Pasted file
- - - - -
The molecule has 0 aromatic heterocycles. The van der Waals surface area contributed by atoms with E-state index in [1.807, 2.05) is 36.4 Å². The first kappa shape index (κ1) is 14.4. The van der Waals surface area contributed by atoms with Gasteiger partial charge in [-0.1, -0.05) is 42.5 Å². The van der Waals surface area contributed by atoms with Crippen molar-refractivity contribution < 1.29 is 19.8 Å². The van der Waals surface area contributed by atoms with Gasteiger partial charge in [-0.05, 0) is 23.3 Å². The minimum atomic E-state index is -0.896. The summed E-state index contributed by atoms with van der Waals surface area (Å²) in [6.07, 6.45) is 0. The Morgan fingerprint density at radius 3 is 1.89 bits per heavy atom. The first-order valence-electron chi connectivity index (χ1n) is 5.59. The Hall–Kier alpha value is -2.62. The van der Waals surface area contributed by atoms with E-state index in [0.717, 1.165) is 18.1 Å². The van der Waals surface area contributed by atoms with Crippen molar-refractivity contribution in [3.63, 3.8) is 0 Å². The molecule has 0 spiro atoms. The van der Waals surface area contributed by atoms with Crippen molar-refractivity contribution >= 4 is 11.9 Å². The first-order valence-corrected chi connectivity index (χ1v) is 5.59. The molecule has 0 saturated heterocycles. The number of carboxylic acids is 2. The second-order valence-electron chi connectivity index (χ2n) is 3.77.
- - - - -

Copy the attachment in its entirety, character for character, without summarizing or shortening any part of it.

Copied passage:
The molecule has 0 aromatic heterocycles. The van der Waals surface area contributed by atoms with E-state index in [1.807, 2.05) is 36.4 Å². The first kappa shape index (κ1) is 14.4. The van der Waals surface area contributed by atoms with Gasteiger partial charge in [-0.1, -0.05) is 42.5 Å². The van der Waals surface area contributed by atoms with Crippen molar-refractivity contribution < 1.29 is 19.8 Å². The van der Waals surface area contributed by atoms with Gasteiger partial charge in [-0.05, 0) is 23.3 Å². The minimum atomic E-state index is -0.896. The summed E-state index contributed by atoms with van der Waals surface area (Å²) in [6.07, 6.45) is 0. The Morgan fingerprint density at radius 3 is 1.89 bits per heavy atom. The first-order valence-electron chi connectivity index (χ1n) is 5.59. The Hall–Kier alpha value is -2.62. The van der Waals surface area contributed by atoms with E-state index in [0.717, 1.165) is 18.1 Å². The van der Waals surface area contributed by atoms with Crippen molar-refractivity contribution in [3.63, 3.8) is 0 Å². The molecule has 0 spiro atoms. The van der Waals surface area contributed by atoms with Crippen molar-refractivity contribution >= 4 is 11.9 Å². The first-order valence-corrected chi connectivity index (χ1v) is 5.59. The molecule has 0 saturated heterocycles. The number of carboxylic acids is 2. The second-order valence-electron chi connectivity index (χ2n) is 3.77.